A recent study used nutritional metabolomics to identify diet-related metabolites as potential breast cancer risk factors. The findings show that prediagnostic serum concentrations of metabolites related to alcohol, vitamin E, and animal fats were associated with an increased breast cancer risk.
Breast cancer is currently the leading global cause of cancer-related deaths in women. There is growing evidence for the role of dietary factors in breast cancer pathophysiology. However, most of the findings have been inconsistent and inconclusive regarding specific dietary exposures associated with breast cancer risk, possibly due to self-reported dietary assessments used in previous population based studies. Metabolomics, the study of identifying dietary metabolites using sophisticated analytical technologies to help explain diet-related health outcomes, provides a means to overcome the limitation imposed by self-reported dietary data. Nutritional metabolomics allows for simultaneous evaluation of several diet-related exposures and the metabolic processes they influence. Thus, metabolomics provides a means to accurately evaluate biomarkers that mediate diet-cancer relations.
A recent study published in The American Journal of Clinical Nutrition used a nutritional metabolomics approach to examine diet-related metabolite associations with subsequent breast cancer risk. Mary C Playdon and colleagues conducted a nested case-control study of prediagnostic serum concentrations of diet-related metabolites and post-menopausal breast cancer in women in the Prostate, Lung, Colorectal and Ovarian (PLCO) Cancer screening trial cohort. The objective of the study was to use the more sensitive and comprehensive metabolomics platform to replicate and expand the diet-related metabolites identified in previous studies as well as evaluate relations between diet-related metabolites and breast cancer risk. The results were stratified by Estrogen Receptor (ER) status.
Prediagnostic serum concentrations of diet related metabolites were examined in 621 postmenopausal women with invasive breast cancer and 621 matching controls. Partial Pearson correlation between 617 metabolites and 55 foods, food groups, and vitamin supplements was calculated based on 2015 Dietary Guidelines for Americans and derived from a 137-item self-administered food frequency questionnaire. Diet-related metabolites were evaluated in breast cancer analysis. Odds Ratio (OR) for the 90th vs. 10th percentile for the associations between diet-related metabolites and breast cancer risk were calculated using conditional logistics regression.
There were 617 identifiable serum metabolites evaluated, of which 133 were found to be significantly associated with more than one dietary exposures. Three out of these 113 diet-related metabolites were associated with overall breast cancer risk- butter related caprate, a saturated fatty acid; dessert-related g-carboxyethyl hydrochroman (CEHC), a vitamin E derivative and alcohol related 4 androsten-3b,17b-diol-monosulfate, an androgen.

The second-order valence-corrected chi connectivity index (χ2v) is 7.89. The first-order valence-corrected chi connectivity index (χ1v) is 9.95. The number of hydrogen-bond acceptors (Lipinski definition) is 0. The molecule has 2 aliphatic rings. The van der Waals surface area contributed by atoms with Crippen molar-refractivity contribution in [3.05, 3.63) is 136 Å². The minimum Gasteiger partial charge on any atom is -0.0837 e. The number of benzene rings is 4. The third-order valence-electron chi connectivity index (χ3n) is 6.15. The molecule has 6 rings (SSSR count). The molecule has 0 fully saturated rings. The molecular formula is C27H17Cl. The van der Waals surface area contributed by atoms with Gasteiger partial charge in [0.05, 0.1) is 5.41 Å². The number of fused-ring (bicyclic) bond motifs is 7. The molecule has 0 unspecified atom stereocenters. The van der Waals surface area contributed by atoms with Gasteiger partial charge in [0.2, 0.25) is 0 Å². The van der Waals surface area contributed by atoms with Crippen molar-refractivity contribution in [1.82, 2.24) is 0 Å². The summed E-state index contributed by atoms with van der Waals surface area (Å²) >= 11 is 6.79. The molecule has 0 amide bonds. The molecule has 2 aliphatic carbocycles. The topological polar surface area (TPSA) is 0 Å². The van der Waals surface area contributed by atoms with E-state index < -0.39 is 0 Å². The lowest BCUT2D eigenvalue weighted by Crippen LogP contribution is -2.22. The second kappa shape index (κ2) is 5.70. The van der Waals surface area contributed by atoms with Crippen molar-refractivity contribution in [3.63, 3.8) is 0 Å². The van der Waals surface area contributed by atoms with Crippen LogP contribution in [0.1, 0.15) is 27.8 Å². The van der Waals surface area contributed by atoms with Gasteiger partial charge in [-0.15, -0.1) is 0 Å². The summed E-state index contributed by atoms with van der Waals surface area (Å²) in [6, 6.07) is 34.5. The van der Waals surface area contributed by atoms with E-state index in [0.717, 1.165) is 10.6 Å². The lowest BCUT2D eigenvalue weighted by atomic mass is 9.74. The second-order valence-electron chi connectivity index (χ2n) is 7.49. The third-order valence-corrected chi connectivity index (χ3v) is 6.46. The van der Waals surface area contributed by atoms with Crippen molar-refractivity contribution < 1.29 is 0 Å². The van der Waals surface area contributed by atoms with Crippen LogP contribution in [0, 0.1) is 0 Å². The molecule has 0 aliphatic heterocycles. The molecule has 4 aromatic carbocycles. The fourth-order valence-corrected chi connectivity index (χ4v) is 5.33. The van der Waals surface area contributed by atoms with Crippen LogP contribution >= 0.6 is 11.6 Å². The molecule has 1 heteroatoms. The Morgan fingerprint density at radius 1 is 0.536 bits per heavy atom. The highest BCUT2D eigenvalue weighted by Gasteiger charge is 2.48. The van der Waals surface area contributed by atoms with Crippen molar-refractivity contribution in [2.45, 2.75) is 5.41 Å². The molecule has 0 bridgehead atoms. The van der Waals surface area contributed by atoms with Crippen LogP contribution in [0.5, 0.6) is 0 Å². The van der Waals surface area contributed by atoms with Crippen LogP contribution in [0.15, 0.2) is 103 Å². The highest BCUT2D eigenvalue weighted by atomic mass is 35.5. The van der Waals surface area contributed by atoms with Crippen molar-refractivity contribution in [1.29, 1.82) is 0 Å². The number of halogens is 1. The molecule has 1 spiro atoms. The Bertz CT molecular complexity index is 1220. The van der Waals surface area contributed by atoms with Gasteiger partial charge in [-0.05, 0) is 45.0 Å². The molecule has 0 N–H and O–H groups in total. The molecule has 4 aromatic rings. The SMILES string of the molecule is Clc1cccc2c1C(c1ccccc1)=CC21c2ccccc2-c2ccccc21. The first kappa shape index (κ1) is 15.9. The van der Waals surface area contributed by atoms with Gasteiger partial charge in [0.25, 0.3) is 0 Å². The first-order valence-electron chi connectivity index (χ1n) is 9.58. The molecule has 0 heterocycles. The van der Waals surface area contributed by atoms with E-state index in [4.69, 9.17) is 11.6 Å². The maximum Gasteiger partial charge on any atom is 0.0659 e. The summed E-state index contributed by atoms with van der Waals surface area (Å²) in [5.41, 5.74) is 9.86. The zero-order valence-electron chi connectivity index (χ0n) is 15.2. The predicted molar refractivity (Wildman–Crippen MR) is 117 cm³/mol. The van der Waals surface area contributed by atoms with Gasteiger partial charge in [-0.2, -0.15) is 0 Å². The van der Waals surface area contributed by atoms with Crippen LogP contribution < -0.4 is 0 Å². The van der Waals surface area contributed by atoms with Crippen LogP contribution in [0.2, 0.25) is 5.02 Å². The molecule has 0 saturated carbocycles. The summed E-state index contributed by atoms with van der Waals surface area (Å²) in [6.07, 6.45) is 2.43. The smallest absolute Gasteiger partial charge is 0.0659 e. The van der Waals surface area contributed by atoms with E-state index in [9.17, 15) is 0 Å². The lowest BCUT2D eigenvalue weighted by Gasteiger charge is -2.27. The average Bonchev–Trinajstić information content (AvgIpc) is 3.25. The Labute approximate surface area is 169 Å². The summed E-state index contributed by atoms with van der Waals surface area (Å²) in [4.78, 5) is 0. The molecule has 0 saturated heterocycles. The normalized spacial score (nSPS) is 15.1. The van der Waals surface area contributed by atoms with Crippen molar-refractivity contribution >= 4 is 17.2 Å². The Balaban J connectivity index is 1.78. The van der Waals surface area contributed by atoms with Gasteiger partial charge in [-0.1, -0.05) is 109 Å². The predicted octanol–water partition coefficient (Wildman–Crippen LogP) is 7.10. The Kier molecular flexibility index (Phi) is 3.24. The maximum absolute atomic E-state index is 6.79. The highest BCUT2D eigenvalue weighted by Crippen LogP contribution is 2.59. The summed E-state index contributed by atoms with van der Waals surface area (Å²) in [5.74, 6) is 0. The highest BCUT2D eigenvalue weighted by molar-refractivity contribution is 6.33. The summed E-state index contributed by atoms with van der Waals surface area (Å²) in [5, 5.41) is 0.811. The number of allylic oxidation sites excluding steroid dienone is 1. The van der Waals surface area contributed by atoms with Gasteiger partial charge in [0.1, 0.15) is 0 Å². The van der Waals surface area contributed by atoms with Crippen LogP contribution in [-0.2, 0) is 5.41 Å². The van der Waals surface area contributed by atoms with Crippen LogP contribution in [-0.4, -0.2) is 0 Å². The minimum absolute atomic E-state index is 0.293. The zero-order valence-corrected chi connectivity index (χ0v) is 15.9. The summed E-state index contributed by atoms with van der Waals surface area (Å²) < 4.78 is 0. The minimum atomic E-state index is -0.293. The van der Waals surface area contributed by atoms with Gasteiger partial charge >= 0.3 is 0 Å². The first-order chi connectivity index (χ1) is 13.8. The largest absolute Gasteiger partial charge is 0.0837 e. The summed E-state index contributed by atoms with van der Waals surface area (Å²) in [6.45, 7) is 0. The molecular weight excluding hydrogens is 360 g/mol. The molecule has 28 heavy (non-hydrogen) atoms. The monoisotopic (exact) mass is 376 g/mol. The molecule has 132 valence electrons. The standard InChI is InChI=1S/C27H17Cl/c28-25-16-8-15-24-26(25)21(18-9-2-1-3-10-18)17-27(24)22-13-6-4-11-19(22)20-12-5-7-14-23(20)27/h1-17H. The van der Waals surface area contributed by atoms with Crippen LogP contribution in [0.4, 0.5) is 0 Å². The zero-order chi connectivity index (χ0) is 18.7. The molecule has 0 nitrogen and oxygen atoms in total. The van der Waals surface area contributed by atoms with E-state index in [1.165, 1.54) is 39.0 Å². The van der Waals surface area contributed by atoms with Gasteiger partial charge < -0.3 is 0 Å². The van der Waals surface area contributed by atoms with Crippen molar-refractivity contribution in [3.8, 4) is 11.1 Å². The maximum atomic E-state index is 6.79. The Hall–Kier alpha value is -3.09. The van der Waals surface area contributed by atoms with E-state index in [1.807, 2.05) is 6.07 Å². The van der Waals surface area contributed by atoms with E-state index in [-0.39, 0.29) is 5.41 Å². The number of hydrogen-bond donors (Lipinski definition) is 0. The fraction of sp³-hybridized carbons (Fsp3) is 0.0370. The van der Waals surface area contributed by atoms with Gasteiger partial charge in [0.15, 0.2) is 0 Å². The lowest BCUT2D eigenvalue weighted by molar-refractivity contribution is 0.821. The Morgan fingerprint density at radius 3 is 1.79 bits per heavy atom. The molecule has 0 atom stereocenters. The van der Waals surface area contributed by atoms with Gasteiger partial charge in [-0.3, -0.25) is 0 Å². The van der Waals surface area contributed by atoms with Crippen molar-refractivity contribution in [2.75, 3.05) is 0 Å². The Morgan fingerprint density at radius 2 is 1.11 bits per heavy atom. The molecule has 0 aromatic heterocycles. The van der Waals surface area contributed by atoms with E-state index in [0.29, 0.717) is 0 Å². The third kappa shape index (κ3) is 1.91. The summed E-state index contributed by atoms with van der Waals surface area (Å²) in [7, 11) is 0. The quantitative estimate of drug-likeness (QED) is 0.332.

A total of 19 metabolites were significantly associated with Estrogen Receptor positive breast cancer. Two of these were butter-related caprate; 1 was fried food-related; 12 were alcohol related, and 3 were vitamin E (tocopherol)-related. Vitamin E had a positive or inverse association with ER+ breast cancer depending on the tocopherol isomer. Metabolites associated with margarine (g-CEHC glucuronide), desserts ((g-CEHC), and butter (caprate) were positively but not significantly associated with ER- breast cancer.
The authors claim that this was the first study to use metabolomics to evaluate pre-diagnostic circulating diet-related metabolites for breast cancer risk analysis. The large study size, the large number of metabolites identified, and stability of metabolomics platform are some of the strengths of this study. In addition, the serum samples collected were pre-diagnostic and cases and controls were handled comparably. The study also had a few limitations. Serum samples were obtained one year after the participants filled in the food frequency questionnaire. The analysis was restricted to identified metabolites measured by metabolomics platform and the study was underpowered to detect ER- breast cancer associations. Furthermore, the study population was mainly white postmenopausal women; therefore, results cannot be generalized to a diverse population.
The findings of this study imply the role of diet in postmenopausal breast cancer etiology. Pre-diagnostic serum concentrations of metabolites related to alcohol, vitamin E, and animal fats were found to have a moderately strong association with ER+ breast cancer risk. Nutritional metabolomics should be further applied in future studies to generate better understanding about dietary metabolites as potential breast cancer risk factors.
Written by Preeti Paul, MS Biochemistry
Reference: Mary C Playdon, Regina G Ziegler et al; Nutritional metabolomics and breast cancer risk in a prospective study, AJCN, June 2017